You are reading this on your smartphone (with a poker face). Quite a few notifications might have already appeared by now. Think about it, when you sit down to study, to write a solution, to make a project, to learn something, you need to be able to think clearly with unbroken attention. Does that really happen? How long can you sit continuously with a book? You may blame the authors for making a book boring or you blame your parents for giving you a smartphone early on, but face it, it’s you who could have taken responsibility and controlled the phone, not the other way round. The phone controls you. The tablet, laptop, TV, they control you.
They don’t? Then you’re already halfway there towards your goal, without having even touched one book yet. Because concentration is what is necessary to be successful. Everything else follows. Want to work hard? Concentrate. Want to work smart? Think. Want to relearn something taught by a teacher in the previous class? Find time and get into a much-needed self-study session. If you can train your mind to completely focus into something you’re doing irrespective of your surroundings, if nothing has the capability to distract you, then you have reached a dangerous level of self-control and confidence.
And that, my friend, is what you have to train yourself into. You may buy every content available out there and remain under the false impression that your work is done. You may attend classes for 18 consecutive hours all day and before going to bed, tell yourself that you’ve done a lot today. But if you are not using those books with excellent focus, if you lost touch for even a minute during those ‘boring’ lectures, you are still not there.
Mastering anything takes practice. Developing a habit requires consistency. As you move through the different phases of life, you’ll learn about many skills that’ll help you upgrade. With time, you’ll get to know the intrinsic detail behind why a certain principle works, and why some have exceptions. And with a concrete understanding of those basics shall you be able to grow. It takes time. Be patient, but don’t slow down.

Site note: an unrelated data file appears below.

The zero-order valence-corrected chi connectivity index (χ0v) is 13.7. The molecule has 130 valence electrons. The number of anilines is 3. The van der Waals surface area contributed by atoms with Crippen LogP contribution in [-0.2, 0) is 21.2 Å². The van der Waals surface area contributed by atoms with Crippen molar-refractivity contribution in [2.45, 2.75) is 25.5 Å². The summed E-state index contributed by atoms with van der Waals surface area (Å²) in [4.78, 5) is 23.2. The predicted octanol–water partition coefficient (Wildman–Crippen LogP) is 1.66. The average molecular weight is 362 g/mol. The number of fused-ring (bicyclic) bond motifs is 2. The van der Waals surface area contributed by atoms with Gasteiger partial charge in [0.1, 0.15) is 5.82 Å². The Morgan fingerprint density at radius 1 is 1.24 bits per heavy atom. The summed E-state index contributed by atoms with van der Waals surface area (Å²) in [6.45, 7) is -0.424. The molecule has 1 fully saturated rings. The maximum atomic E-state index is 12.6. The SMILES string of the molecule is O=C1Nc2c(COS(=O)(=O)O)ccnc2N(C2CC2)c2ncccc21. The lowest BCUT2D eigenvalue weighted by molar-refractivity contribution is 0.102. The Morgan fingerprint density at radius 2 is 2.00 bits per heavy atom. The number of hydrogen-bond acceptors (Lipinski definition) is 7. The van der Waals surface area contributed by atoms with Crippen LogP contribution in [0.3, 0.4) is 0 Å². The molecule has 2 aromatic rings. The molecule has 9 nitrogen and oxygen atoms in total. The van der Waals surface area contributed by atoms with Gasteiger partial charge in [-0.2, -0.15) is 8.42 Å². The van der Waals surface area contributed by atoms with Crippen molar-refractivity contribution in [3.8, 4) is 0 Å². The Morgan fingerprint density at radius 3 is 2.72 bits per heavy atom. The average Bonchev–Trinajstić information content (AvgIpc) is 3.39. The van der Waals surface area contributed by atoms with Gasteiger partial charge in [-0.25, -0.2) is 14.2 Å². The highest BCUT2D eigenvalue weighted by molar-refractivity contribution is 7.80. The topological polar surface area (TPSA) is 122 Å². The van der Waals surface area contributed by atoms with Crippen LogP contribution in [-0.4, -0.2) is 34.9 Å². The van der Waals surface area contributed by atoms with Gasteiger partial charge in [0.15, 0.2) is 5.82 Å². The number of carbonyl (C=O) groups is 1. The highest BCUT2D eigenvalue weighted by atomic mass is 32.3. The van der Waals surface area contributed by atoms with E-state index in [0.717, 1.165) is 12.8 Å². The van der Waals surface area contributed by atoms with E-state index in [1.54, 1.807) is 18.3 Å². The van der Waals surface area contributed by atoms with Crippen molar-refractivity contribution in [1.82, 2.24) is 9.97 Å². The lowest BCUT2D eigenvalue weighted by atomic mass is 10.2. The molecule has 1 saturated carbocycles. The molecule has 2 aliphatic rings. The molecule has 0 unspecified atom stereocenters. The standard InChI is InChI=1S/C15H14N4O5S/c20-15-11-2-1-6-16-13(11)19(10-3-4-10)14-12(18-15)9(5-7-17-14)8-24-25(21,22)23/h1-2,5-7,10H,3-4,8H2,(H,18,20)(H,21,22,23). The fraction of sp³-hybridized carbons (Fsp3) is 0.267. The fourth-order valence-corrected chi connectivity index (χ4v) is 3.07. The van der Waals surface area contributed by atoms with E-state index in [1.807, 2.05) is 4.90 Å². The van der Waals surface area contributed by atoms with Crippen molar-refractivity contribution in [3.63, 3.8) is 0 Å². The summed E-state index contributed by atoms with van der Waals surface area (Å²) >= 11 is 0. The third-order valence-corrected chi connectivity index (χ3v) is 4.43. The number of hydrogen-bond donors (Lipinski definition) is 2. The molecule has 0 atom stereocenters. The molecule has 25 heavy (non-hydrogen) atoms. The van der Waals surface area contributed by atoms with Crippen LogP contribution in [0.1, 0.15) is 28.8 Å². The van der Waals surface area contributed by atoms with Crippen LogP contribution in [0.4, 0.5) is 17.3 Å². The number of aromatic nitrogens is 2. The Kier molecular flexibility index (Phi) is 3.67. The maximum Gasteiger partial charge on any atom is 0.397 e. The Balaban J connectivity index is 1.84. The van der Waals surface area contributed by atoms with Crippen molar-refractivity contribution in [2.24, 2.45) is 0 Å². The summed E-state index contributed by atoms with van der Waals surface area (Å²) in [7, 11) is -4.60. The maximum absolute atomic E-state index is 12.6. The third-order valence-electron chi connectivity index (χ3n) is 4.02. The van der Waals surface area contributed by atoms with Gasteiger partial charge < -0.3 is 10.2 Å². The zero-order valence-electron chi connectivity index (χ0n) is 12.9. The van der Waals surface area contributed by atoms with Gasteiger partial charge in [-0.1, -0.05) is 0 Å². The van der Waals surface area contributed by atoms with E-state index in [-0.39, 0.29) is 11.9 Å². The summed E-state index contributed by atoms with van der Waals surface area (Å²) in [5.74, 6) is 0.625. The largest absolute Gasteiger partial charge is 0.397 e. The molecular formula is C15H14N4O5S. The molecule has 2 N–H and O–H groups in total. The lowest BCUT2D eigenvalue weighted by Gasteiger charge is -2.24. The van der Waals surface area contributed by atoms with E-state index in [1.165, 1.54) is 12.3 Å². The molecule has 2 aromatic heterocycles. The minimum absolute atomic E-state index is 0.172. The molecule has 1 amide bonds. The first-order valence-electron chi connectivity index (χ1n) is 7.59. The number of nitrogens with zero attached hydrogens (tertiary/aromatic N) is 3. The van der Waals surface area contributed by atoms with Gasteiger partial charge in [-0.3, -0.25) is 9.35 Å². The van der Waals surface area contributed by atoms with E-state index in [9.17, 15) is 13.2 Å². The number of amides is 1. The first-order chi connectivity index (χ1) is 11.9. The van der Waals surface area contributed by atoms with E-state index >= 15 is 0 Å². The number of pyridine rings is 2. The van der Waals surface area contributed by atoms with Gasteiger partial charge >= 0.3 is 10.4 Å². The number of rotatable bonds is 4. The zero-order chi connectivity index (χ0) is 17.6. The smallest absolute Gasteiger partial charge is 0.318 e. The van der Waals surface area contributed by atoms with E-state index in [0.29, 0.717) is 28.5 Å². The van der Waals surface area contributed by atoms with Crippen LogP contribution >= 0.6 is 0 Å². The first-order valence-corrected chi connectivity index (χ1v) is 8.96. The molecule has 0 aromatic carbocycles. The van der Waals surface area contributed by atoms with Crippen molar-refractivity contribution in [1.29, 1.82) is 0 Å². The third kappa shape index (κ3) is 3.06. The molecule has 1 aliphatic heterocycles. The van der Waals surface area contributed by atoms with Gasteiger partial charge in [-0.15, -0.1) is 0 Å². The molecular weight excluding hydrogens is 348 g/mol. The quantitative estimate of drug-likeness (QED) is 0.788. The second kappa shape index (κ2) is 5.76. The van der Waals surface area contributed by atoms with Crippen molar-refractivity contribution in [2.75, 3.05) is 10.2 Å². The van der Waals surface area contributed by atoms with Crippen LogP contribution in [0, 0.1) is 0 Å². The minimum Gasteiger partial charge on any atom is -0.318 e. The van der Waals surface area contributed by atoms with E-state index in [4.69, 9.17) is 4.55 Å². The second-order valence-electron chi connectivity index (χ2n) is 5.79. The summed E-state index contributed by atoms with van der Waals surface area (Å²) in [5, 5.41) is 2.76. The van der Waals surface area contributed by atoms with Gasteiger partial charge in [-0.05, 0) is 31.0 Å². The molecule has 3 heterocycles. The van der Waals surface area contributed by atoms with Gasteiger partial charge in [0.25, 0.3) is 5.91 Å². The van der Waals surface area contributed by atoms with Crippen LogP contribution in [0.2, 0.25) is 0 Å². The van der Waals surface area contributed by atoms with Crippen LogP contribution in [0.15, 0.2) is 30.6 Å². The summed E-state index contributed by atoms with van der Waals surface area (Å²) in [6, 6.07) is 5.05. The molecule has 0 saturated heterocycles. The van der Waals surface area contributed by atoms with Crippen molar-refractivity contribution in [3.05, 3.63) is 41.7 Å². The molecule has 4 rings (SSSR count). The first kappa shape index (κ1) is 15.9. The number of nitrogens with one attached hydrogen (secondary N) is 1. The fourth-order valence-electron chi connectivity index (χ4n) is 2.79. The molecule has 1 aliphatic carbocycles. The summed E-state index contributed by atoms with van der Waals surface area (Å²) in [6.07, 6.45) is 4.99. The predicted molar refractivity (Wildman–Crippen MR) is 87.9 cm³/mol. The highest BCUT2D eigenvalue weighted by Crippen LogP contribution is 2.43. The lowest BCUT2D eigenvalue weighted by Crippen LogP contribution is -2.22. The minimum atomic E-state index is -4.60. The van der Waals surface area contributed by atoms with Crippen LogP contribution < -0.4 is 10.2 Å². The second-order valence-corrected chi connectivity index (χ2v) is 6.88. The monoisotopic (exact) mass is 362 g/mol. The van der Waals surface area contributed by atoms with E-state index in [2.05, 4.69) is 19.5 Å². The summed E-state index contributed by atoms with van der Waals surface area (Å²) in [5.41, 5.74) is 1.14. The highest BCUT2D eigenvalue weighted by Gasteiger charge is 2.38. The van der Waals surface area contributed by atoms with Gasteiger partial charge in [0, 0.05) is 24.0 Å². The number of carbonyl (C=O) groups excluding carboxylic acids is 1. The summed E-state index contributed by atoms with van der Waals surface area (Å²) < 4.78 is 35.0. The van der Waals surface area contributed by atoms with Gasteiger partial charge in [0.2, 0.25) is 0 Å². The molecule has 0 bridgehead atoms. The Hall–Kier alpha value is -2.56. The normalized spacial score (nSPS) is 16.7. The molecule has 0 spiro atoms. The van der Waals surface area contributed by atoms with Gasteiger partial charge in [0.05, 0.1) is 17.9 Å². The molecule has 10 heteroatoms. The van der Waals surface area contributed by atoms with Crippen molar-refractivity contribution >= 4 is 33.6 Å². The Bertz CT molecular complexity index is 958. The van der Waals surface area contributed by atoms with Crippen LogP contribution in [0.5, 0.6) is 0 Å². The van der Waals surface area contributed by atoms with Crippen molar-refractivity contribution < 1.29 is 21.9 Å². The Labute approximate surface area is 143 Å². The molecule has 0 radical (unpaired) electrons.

If I have been able to get this message across, that concentration is key, then the next few steps towards success in any examination are cliché and innumerably been told by many successful students and teachers. Let me try to jot them down for you in my words.
- No absence ever from classes you take from individual teachers/coaching institutes for exam specific preparation. If you don’t learn something from these classes even after concentrating well, change.
- Be punctual for classes. It’s not to impress the teacher. It’s an excellent self-disciplinary practice which helps in the long run everywhere; being on time.
- Control your emotional upsurges. At this age, your mind and body are both curious, and very rightly so. You may have infatuations and crushes and that’s no crime at all, it’s a very normal feeling. BUT that MUST not adversely affect your academics. You like someone and wish to marry him/her someday? Excellent. Go ahead, study, crack exams, get certificates, get a great job or create your start-up, establish yourself, make yourself worthy, settle financially and then fix the date; send me an invitation. Establish yourself. Settle financially. Else, you’ll lose it all and end up writing sad poetry with bad grammar on local blogs with zero audience. That’s not what you want.
- Monitor yourself constantly and find time for self-study instead of running to multiple useless tuitions. Don’t wait for your teachers and parents to constantly run behind you and make your daily routine. Be self sufficient and start being responsible. That is actually a sign of your maturity, and will be highly appreciated by your well-wishers. Avoid tuitions for Board examinations as much as possible; they are subordinate and hence unnecessary for a JEE aspirant.
- Do not ignore your school syllabus. Simultaneously, do not judge yourself based on your school examination marks. Do you think we don’t know the pressure that you are undergoing? School, projects, JEE, KVPY, Olympiads, SAT, you are overburdened. Well, only if you think so. A lot of unaware parents and students panic when school exam results start to fall. Conflicts of syllabus shall happen always. Concentrate on learning the content rather than outperforming in your school exam. Had schools been doing their work properly, teachers like us would have continued to work in schools and not create separate institutes for parallel education. Once your curriculum is complete, go and ace those tests.